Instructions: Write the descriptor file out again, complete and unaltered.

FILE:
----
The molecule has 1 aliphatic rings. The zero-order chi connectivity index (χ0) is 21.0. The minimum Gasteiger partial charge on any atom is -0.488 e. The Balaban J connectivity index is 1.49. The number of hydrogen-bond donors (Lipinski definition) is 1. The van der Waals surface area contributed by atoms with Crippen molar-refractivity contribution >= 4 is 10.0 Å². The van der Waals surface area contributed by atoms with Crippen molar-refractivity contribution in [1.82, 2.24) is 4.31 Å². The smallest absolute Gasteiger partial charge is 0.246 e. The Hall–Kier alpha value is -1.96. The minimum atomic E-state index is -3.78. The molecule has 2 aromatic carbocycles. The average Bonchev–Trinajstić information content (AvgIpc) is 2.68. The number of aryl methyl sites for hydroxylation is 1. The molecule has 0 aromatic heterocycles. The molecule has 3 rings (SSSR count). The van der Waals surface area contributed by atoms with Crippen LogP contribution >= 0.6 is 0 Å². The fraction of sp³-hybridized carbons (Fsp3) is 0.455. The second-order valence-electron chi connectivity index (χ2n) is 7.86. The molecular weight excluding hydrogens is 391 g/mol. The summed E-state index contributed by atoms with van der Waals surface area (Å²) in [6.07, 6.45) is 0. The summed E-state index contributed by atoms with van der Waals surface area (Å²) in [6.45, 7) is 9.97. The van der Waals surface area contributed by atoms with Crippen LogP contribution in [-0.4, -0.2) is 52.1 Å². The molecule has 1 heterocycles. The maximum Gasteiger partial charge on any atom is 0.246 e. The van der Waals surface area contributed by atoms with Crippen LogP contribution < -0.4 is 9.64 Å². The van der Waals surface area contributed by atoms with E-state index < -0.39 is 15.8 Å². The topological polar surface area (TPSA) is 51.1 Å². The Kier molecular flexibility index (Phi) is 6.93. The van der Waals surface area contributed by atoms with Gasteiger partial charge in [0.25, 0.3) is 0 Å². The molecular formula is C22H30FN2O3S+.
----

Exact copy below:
The molecule has 1 aliphatic rings. The zero-order chi connectivity index (χ0) is 21.0. The minimum Gasteiger partial charge on any atom is -0.488 e. The Balaban J connectivity index is 1.49. The number of hydrogen-bond donors (Lipinski definition) is 1. The van der Waals surface area contributed by atoms with Crippen molar-refractivity contribution >= 4 is 10.0 Å². The van der Waals surface area contributed by atoms with Crippen molar-refractivity contribution in [1.82, 2.24) is 4.31 Å². The smallest absolute Gasteiger partial charge is 0.246 e. The Hall–Kier alpha value is -1.96. The minimum atomic E-state index is -3.78. The molecule has 2 aromatic carbocycles. The average Bonchev–Trinajstić information content (AvgIpc) is 2.68. The number of aryl methyl sites for hydroxylation is 1. The molecule has 0 aromatic heterocycles. The molecule has 3 rings (SSSR count). The van der Waals surface area contributed by atoms with Crippen LogP contribution >= 0.6 is 0 Å². The fraction of sp³-hybridized carbons (Fsp3) is 0.455. The second-order valence-electron chi connectivity index (χ2n) is 7.86. The molecular weight excluding hydrogens is 391 g/mol. The summed E-state index contributed by atoms with van der Waals surface area (Å²) in [6.07, 6.45) is 0. The summed E-state index contributed by atoms with van der Waals surface area (Å²) in [6.45, 7) is 9.97. The van der Waals surface area contributed by atoms with Crippen LogP contribution in [-0.4, -0.2) is 52.1 Å². The molecule has 1 heterocycles. The maximum Gasteiger partial charge on any atom is 0.246 e. The van der Waals surface area contributed by atoms with Crippen LogP contribution < -0.4 is 9.64 Å². The van der Waals surface area contributed by atoms with E-state index < -0.39 is 15.8 Å². The topological polar surface area (TPSA) is 51.1 Å². The Kier molecular flexibility index (Phi) is 6.93. The van der Waals surface area contributed by atoms with Gasteiger partial charge in [0.25, 0.3) is 0 Å². The molecular formula is C22H30FN2O3S+.